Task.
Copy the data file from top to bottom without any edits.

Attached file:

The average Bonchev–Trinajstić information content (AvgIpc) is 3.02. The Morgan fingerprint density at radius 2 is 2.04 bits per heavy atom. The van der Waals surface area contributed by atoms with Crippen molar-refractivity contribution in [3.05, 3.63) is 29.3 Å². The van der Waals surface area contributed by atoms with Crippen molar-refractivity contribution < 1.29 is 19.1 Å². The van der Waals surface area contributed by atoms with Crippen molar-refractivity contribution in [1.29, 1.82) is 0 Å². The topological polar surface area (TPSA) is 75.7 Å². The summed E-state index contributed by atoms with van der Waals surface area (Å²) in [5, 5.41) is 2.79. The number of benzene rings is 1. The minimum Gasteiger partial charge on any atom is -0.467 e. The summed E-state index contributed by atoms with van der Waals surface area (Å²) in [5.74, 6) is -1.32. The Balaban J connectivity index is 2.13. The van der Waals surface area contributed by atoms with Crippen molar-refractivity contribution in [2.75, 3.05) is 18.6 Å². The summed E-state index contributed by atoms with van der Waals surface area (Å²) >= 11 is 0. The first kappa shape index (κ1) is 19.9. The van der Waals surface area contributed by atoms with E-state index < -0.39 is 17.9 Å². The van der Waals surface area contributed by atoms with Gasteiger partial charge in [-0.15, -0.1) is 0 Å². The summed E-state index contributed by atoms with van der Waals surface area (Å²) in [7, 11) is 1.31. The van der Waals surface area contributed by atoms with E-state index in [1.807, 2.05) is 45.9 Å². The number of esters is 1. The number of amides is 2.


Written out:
The average Bonchev–Trinajstić information content (AvgIpc) is 3.02. The Morgan fingerprint density at radius 2 is 2.04 bits per heavy atom. The van der Waals surface area contributed by atoms with Crippen molar-refractivity contribution in [3.05, 3.63) is 29.3 Å². The van der Waals surface area contributed by atoms with Crippen molar-refractivity contribution < 1.29 is 19.1 Å². The van der Waals surface area contributed by atoms with Crippen molar-refractivity contribution in [1.29, 1.82) is 0 Å². The topological polar surface area (TPSA) is 75.7 Å². The summed E-state index contributed by atoms with van der Waals surface area (Å²) in [5, 5.41) is 2.79. The number of benzene rings is 1. The minimum Gasteiger partial charge on any atom is -0.467 e. The summed E-state index contributed by atoms with van der Waals surface area (Å²) in [5.74, 6) is -1.32. The Balaban J connectivity index is 2.13. The van der Waals surface area contributed by atoms with Crippen molar-refractivity contribution in [2.75, 3.05) is 18.6 Å². The summed E-state index contributed by atoms with van der Waals surface area (Å²) >= 11 is 0. The first kappa shape index (κ1) is 19.9. The van der Waals surface area contributed by atoms with E-state index < -0.39 is 17.9 Å². The van der Waals surface area contributed by atoms with Gasteiger partial charge in [-0.15, -0.1) is 0 Å². The summed E-state index contributed by atoms with van der Waals surface area (Å²) in [7, 11) is 1.31. The van der Waals surface area contributed by atoms with E-state index in [1.807, 2.05) is 45.9 Å². The number of esters is 1. The number of amides is 2.